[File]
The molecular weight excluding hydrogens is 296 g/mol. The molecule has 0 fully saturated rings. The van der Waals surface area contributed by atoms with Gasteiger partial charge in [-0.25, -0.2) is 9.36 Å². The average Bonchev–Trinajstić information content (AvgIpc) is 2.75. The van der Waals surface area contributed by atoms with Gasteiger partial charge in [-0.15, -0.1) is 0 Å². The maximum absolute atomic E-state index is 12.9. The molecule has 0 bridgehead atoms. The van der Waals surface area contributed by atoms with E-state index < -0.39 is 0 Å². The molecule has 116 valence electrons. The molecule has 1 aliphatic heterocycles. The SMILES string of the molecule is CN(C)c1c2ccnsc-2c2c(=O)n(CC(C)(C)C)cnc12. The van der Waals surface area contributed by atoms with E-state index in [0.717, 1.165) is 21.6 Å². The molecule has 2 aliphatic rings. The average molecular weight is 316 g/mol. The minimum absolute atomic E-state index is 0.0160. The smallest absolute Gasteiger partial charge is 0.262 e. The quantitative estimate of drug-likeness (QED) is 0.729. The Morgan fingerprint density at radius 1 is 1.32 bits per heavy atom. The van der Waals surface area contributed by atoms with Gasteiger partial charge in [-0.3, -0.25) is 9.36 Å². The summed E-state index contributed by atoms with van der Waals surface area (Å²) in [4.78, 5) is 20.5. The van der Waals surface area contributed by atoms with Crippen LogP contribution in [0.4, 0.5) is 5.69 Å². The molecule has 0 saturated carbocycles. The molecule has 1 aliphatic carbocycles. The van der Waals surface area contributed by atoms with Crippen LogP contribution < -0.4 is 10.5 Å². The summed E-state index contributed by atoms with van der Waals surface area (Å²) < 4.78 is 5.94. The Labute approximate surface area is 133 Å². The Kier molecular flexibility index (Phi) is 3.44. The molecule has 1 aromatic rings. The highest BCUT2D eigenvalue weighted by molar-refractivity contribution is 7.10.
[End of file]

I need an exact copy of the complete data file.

The molecular weight excluding hydrogens is 296 g/mol. The molecule has 0 fully saturated rings. The van der Waals surface area contributed by atoms with Gasteiger partial charge in [-0.25, -0.2) is 9.36 Å². The average Bonchev–Trinajstić information content (AvgIpc) is 2.75. The van der Waals surface area contributed by atoms with Gasteiger partial charge in [-0.15, -0.1) is 0 Å². The maximum absolute atomic E-state index is 12.9. The molecule has 0 bridgehead atoms. The van der Waals surface area contributed by atoms with E-state index < -0.39 is 0 Å². The molecule has 116 valence electrons. The molecule has 1 aliphatic heterocycles. The SMILES string of the molecule is CN(C)c1c2ccnsc-2c2c(=O)n(CC(C)(C)C)cnc12. The van der Waals surface area contributed by atoms with E-state index in [0.717, 1.165) is 21.6 Å². The molecule has 2 aliphatic rings. The average molecular weight is 316 g/mol. The minimum absolute atomic E-state index is 0.0160. The smallest absolute Gasteiger partial charge is 0.262 e. The quantitative estimate of drug-likeness (QED) is 0.729. The Morgan fingerprint density at radius 1 is 1.32 bits per heavy atom. The van der Waals surface area contributed by atoms with Gasteiger partial charge in [-0.3, -0.25) is 9.36 Å². The summed E-state index contributed by atoms with van der Waals surface area (Å²) in [4.78, 5) is 20.5. The van der Waals surface area contributed by atoms with Crippen LogP contribution in [0.4, 0.5) is 5.69 Å². The molecule has 0 saturated carbocycles. The molecule has 1 aliphatic carbocycles. The van der Waals surface area contributed by atoms with Crippen LogP contribution < -0.4 is 10.5 Å². The summed E-state index contributed by atoms with van der Waals surface area (Å²) < 4.78 is 5.94. The Labute approximate surface area is 133 Å². The Kier molecular flexibility index (Phi) is 3.44. The molecule has 1 aromatic rings. The highest BCUT2D eigenvalue weighted by molar-refractivity contribution is 7.10.